Applied Physics A

, 125:835 | Cite as

Electronic energy loss (Se) sensitivity of electrochemically synthesized free-standing Cu nanowires irradiated by 120 MeV high energy ion beam of different atomic mass

  • Rashi Gupta
  • Rajesh KumarEmail author


Ion beam irradiation is a technique to tune the properties of copper nanowires for various potential applications. Copper nanowires prepared by template-assisted electrochemical deposition have been irradiated with two different ions 16S32 and 79Au197 (Energy = 120 MeV and Charge state = 9 + ), respectively, at different fluences of 1 × 1011, 5 × 1011, 1 × 1012 and 5 × 1012 ions/cm2, to study the role of Se in modifying properties of the nanowires. The rate of energy deposited by incident ion in a material medium is a linear function of atomic number of the incident ion as governed by Bethe-Bloch formula, thus, the modifications produced by both ions in the same host matrix would be different. Scanning Electron Microscopy graphs revealed that nanowires kept their integrity on irradiation with both ions and at all irradiation fluences. The effect of irradiation on the structural properties were studied using X-ray diffraction measurements. Upon irradiation, peak intensity changed significantly due to irradiation-induced defects and was quantitatively calculated using Harris formula. The crystallite size, surface morphology, dislocation density, strengthening coefficient, strain, stress and optical properties were analyzed before and after irradiation. The crystallite size of the nanowires increases with increasing ion fluence and also the strain and dislocation density value decreases for nanowires irradiated with sulphur (9+) ions and opposite trend was observed for nanowires irradiated with Gold (9+) ions. The resistivity data obtained from the I–V characteristics curve was defined by the combined Fuchs–Sondheimer model and Mayadas–Shatzkes model with a surface specularity coefficient of 0.52.

Graphic abstract



One of the author’s Dr. Rajesh Kumar, acknowledge the FRGS Project No. GGSIPU/DRC/FRGS/2019/1553/15 for the financial support for carrying out of this work. The authors wish to acknowledge the Director, Inter University Accelerator Centre (IUAC), New Delhi, India for providing irradiation facility under the project Ref: IUAC/XIII.3A/59319 as well as other instrumentation facilities. We also thank Pelletron group, IUAC, New Delhi, for expert assistance in the operation of the tandem accelerator. We are also grateful to Dr. S A. Khan for his help in obtaining FESEM images. We would also like to take the opportunity to thank all the reviewers for their effort and expertise in reviewing this paper that has helped in further improving the quality of the research paper.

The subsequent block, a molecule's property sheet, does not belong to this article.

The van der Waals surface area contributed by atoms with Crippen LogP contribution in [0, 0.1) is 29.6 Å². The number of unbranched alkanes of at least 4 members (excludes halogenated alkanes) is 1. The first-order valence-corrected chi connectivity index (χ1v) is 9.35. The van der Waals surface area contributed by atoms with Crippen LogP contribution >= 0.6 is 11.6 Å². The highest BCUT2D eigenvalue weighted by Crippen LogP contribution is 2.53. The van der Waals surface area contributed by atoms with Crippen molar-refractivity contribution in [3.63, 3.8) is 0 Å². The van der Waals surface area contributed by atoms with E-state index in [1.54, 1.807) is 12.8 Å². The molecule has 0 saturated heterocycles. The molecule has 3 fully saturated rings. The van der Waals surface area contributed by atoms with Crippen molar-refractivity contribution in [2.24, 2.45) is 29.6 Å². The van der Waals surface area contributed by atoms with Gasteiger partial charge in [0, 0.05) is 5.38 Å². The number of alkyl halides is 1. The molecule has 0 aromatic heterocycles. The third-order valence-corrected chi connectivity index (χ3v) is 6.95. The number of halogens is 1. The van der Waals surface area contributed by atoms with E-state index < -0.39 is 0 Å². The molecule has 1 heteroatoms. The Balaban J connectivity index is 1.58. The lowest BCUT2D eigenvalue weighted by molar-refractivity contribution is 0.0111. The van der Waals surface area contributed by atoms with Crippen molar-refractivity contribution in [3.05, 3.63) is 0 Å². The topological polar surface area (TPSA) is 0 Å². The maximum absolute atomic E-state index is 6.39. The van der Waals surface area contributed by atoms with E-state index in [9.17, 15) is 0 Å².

Compliance with ethical standards

Conflict of interest

The authors declare that they have no conflict of interest.


  1. 1.
    T. Khudiyev, O. Tobail, M. Bayindir, Tailoring self-organized nanostructured morphologies in kilometer-long polymer fiber. Sci. Rep. 4, 1–8 (2014)Google Scholar
  2. 2.
    B.D. Gates, Q. Xu, M. Stewart, D. Ryan, C.G. Willson, G.M. Whitesides, New approaches to nanofabrication: molding, printing, and other techniques. Chem. Rev. 105, 1171–1196 (2005)CrossRefGoogle Scholar
  3. 3.
    S. Kawata, H.B. Sun, T. Tanaka, K. Takada, Finer features for functional microdevices. Nature 412, 697–698 (2001)ADSCrossRefGoogle Scholar
  4. 4.
    D. Natelson, Best of both worlds. Nat. Mater. 5, 853–854 (2006)ADSCrossRefGoogle Scholar
  5. 5.
    M.C. McAlpine, R.S. Friedman, S. Jin, K. Lin, W.U. Wang, C.M. Lieber, High-performance nanowire electronics and photonics on glass and plastic substrates. Nano Lett. 3, 1531–1535 (2003)ADSCrossRefGoogle Scholar
  6. 6.